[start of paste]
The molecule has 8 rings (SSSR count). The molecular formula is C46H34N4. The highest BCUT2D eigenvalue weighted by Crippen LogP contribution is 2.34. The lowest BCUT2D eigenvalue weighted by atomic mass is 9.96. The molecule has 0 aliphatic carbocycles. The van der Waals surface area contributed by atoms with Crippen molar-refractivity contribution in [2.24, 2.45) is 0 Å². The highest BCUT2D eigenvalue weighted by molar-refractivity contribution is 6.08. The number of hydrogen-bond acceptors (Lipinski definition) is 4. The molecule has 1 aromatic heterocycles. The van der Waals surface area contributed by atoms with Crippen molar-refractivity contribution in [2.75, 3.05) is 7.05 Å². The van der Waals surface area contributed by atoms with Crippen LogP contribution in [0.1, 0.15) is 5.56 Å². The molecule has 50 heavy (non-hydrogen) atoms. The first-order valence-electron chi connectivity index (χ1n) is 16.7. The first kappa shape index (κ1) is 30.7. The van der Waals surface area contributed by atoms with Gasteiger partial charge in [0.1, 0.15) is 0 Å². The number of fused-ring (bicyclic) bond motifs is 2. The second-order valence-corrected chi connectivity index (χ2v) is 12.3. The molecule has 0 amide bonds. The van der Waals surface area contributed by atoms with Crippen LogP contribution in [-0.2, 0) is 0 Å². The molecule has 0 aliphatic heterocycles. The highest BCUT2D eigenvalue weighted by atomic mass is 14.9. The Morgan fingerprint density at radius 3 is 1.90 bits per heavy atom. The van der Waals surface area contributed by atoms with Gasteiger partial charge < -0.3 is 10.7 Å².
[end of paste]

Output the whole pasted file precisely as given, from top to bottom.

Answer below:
The molecule has 8 rings (SSSR count). The molecular formula is C46H34N4. The highest BCUT2D eigenvalue weighted by Crippen LogP contribution is 2.34. The lowest BCUT2D eigenvalue weighted by atomic mass is 9.96. The molecule has 0 aliphatic carbocycles. The van der Waals surface area contributed by atoms with Crippen molar-refractivity contribution in [2.24, 2.45) is 0 Å². The highest BCUT2D eigenvalue weighted by molar-refractivity contribution is 6.08. The number of hydrogen-bond acceptors (Lipinski definition) is 4. The molecule has 1 aromatic heterocycles. The van der Waals surface area contributed by atoms with Crippen molar-refractivity contribution in [2.75, 3.05) is 7.05 Å². The van der Waals surface area contributed by atoms with Crippen LogP contribution in [0.1, 0.15) is 5.56 Å². The molecule has 50 heavy (non-hydrogen) atoms. The first-order valence-electron chi connectivity index (χ1n) is 16.7. The first kappa shape index (κ1) is 30.7. The van der Waals surface area contributed by atoms with Gasteiger partial charge in [0.1, 0.15) is 0 Å². The number of fused-ring (bicyclic) bond motifs is 2. The second-order valence-corrected chi connectivity index (χ2v) is 12.3. The molecule has 0 amide bonds. The van der Waals surface area contributed by atoms with Crippen LogP contribution in [-0.2, 0) is 0 Å². The molecule has 0 aliphatic heterocycles. The highest BCUT2D eigenvalue weighted by atomic mass is 14.9. The Morgan fingerprint density at radius 3 is 1.90 bits per heavy atom. The van der Waals surface area contributed by atoms with Gasteiger partial charge < -0.3 is 10.7 Å².